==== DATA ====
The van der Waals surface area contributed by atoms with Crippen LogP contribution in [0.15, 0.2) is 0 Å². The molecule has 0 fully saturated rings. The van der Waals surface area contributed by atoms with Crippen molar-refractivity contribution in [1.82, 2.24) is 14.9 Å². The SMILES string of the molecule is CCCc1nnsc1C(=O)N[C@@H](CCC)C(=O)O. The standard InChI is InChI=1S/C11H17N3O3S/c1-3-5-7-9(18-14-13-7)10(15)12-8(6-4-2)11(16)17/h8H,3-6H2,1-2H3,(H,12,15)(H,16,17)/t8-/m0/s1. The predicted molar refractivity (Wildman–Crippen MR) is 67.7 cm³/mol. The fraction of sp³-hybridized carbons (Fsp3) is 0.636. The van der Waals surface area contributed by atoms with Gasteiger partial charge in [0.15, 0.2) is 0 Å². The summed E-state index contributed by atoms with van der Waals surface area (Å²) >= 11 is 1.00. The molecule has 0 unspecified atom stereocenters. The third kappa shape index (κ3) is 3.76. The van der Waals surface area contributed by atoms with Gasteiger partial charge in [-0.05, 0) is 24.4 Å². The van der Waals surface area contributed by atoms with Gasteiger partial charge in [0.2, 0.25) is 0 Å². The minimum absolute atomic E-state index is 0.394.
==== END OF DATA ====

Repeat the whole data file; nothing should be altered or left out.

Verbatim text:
The van der Waals surface area contributed by atoms with Crippen LogP contribution in [0.15, 0.2) is 0 Å². The molecule has 0 fully saturated rings. The van der Waals surface area contributed by atoms with Crippen molar-refractivity contribution in [1.82, 2.24) is 14.9 Å². The SMILES string of the molecule is CCCc1nnsc1C(=O)N[C@@H](CCC)C(=O)O. The standard InChI is InChI=1S/C11H17N3O3S/c1-3-5-7-9(18-14-13-7)10(15)12-8(6-4-2)11(16)17/h8H,3-6H2,1-2H3,(H,12,15)(H,16,17)/t8-/m0/s1. The predicted molar refractivity (Wildman–Crippen MR) is 67.7 cm³/mol. The fraction of sp³-hybridized carbons (Fsp3) is 0.636. The van der Waals surface area contributed by atoms with Gasteiger partial charge in [0.15, 0.2) is 0 Å². The summed E-state index contributed by atoms with van der Waals surface area (Å²) >= 11 is 1.00. The molecule has 0 unspecified atom stereocenters. The third kappa shape index (κ3) is 3.76. The van der Waals surface area contributed by atoms with Gasteiger partial charge in [-0.05, 0) is 24.4 Å². The van der Waals surface area contributed by atoms with Gasteiger partial charge in [0.2, 0.25) is 0 Å². The minimum absolute atomic E-state index is 0.394.